By Zakir Hussain & Lynn Kan
A NEW book on the People's Action Party (PAP) raises a question set to become one of the great mysteries in Singapore's political history.
For years, many publications reported that the PAP's top leaders took a vote in 1959 to decide who should be the Prime Minister.
Two names were proposed to the 12 central executive committee members: party secretary-general Lee Kuan Yew and treasurer Ong Eng Guan.
In the new book, Men In White, to be launched on Tuesday, three of the key players reveal conflicting accounts.
The way PAP founder member and party chairman Toh Chin Chye tells it, Mr Lee became PM by a single vote.
His account is backed up by party Old Guard leader Ong Pang Boon, who was then the party's organising secretary. They say the voting took place at the office of Mr Lee's then-law firm, Lee and Lee, in Malacca Street.
When the votes were split six-six between the two contenders, Dr Toh said, he cast the deciding vote and Mr Lee went on to be Prime Minister of Singapore for 31 years.
But Mr Lee, now Minister Mentor, disagrees. No such vote took place, he said.
'I don't remember any such thing,' he said, adding that he was puzzled by the account of the two Old Guard leaders.
'I cannot understand this, that Ong Pang Boon and Toh Chin Chye would say so. If one said so, I could dismiss it, but two said so...'
He said it was assumed that he would be the leader, as he had led the PAP to winning the 1959 election, had crafted the strategy, made the major campaign speeches and delivered the last major broadcast.
At the time, he added, the prime minister's post was 'a job nobody wanted'.
'Anybody who took the job knew that he was going to meet the communists and have a lot of trouble,' Mr Lee said.
'So it was not a job that I sought. If I thought Ong Eng Guan could do the job, I would have happily given it to him.'
The PAP leaders' recollections of that time are among excerpts published for the first time in The Straits Times today.
The book, by senior journalists Sonny Yap, Richard Lim and Leong Weng Kam, goes on sale after the launch next week.
Asked his view of Dr Toh and Mr Ong's version of how Mr Lee became PM, historian Kwa Chong Guan said that Singapore would have turned out very differently if the vote had gone the other way.
Mr Ong Eng Guan was backed by the Chinese-educated and Chinese-speaking group in the PAP, as opposed to the English-educated Goh Keng Swee-Lee Kuan Yew faction.
Mr Ong's group, he added, was controlled by the Malayan Communist Party underground and looked to communist China 'as inspiration and a possible model for Singapore'.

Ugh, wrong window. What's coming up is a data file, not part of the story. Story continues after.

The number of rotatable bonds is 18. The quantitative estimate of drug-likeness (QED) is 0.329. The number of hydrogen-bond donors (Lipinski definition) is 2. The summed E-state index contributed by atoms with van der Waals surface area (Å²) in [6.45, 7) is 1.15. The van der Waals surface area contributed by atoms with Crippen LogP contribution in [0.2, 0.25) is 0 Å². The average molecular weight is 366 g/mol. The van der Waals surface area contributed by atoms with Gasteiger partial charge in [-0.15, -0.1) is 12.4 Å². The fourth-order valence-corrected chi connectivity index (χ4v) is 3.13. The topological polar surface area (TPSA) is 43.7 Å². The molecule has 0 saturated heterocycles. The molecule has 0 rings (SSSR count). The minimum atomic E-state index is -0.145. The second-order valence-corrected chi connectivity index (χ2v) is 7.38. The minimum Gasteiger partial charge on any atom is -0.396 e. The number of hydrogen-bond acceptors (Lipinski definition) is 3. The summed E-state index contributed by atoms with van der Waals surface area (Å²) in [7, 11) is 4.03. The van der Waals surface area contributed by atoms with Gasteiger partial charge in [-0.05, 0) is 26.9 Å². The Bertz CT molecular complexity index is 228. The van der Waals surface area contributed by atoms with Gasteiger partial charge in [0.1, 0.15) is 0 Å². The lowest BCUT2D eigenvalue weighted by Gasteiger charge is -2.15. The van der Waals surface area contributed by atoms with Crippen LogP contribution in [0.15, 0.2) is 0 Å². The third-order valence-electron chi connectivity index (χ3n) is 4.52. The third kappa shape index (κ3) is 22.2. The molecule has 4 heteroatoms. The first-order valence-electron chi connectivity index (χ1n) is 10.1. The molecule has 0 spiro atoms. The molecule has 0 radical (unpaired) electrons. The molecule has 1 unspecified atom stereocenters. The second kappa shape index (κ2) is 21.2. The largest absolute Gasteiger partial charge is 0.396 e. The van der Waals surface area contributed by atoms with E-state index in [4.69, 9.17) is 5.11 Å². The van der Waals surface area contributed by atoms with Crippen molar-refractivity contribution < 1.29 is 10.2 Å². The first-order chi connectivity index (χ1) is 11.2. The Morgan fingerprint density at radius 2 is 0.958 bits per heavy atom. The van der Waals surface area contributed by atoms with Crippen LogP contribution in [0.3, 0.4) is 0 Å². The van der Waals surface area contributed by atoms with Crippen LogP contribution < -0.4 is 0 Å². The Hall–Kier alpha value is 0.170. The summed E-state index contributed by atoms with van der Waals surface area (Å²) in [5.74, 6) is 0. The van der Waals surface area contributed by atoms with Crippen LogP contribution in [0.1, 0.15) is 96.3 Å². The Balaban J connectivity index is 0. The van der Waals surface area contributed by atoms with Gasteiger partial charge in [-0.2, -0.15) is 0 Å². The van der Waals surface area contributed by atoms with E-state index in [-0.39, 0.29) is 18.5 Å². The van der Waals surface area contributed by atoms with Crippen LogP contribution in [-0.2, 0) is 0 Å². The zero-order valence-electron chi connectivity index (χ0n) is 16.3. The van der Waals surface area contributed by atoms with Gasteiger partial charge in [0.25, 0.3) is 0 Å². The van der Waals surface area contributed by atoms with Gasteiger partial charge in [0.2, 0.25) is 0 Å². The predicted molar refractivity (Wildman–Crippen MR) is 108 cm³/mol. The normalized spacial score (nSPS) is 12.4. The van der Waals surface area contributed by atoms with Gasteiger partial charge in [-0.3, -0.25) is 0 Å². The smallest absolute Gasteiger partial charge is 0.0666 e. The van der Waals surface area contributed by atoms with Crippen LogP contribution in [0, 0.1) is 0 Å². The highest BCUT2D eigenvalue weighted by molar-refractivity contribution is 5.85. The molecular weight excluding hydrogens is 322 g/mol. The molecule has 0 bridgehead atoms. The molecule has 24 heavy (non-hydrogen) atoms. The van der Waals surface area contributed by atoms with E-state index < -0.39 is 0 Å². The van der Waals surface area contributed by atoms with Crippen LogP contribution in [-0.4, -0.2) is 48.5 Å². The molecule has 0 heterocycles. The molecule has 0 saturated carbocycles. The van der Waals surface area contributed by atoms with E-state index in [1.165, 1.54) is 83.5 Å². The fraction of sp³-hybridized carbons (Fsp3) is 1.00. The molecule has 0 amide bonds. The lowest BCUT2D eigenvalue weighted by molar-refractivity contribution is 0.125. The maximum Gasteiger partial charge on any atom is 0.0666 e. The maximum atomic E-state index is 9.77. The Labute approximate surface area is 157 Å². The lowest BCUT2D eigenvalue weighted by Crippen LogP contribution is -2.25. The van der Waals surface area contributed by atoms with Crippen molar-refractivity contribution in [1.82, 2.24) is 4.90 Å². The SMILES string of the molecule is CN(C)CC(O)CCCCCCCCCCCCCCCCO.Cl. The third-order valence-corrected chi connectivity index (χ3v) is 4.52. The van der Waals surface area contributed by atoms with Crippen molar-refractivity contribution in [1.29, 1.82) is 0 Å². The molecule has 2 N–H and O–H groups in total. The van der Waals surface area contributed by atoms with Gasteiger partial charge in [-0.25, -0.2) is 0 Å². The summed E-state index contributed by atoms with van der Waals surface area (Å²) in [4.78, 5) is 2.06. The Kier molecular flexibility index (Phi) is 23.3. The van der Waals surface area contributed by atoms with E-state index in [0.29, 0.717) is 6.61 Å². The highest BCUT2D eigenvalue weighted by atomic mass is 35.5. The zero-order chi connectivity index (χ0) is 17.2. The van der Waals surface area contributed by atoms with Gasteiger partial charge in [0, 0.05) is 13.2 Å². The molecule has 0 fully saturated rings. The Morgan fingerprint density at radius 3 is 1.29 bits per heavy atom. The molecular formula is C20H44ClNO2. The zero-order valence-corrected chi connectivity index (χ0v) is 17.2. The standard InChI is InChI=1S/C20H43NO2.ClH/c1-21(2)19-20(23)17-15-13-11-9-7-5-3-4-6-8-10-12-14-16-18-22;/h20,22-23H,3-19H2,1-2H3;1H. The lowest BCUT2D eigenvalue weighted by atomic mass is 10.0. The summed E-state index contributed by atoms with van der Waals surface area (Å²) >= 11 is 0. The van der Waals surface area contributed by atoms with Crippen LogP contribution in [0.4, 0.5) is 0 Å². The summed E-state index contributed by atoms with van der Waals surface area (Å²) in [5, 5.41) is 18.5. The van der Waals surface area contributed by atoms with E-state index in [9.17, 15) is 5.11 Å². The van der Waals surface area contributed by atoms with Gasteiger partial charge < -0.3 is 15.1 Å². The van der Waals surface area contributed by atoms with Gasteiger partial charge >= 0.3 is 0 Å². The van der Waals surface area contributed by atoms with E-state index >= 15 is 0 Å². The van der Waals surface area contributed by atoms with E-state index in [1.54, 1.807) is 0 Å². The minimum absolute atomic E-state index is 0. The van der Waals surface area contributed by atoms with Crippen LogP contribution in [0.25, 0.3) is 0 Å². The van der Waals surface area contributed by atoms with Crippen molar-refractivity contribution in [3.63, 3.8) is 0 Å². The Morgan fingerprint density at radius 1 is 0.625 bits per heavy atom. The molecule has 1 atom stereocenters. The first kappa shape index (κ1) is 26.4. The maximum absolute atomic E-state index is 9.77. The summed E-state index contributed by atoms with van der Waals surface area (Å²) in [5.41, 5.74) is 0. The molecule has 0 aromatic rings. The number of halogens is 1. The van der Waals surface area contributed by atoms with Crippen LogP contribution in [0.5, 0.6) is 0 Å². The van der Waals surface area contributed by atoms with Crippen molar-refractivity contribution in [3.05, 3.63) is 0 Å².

'If he had attempted to emulate that Chinese model, how far could we have gone, given that we were a British colony, and we were in the middle of two Malay neighbours...these were the geopolitical realities.
[An alternate Singapore.]
'In hindsight, we can see that it would have been a disaster,' added Mr Kwa, a historian with the S. Rajaratnam School of International Studies who also co-authored Singapore: A 700-Year History.
He also said there might well have been a constitutional crisis.
It was at the height of the Cold War and it was doubtful, he added, that the British colonial government, which had yet to hand over power, would have accepted a communist-influenced PAP government led by Mr Ong Eng Guan.
Another historian, Dr Melanie Chew, said Mr Lee was able to draw together a strong team, which included a top economist like Dr Goh Keng Swee, Dr Toh and lawyer Eddie Barker, among others.
It would have been difficult for Mr Ong to have matched that, she felt.
'Under MM Lee and his PAP government we had extraordinary progress. He fixed many problems,' she said. 'Whether Ong Eng Guan could have led a team that fixed problems, we can only guess.'
Another new disclosure in the book is that former PAP assemblyman Lim Chin Siong secretly met an underground communist leader.
The late Mr Lim, who was detained for left-wing activities in the 1960s, held three meetings with Mr Fang Chuang Pi, known as the Plen as he was a communist plenipotentiary.
Mr Lee made the disclosure in his foreword to the book, to show that even though Mr Lim denied he was a communist, he did make contact with the communist underground.
Mr Lee also said he had asked the Internal Security Department (ISD), which detained Mr Lim, if it was all right to make the disclosure.
The ISD agreed to it.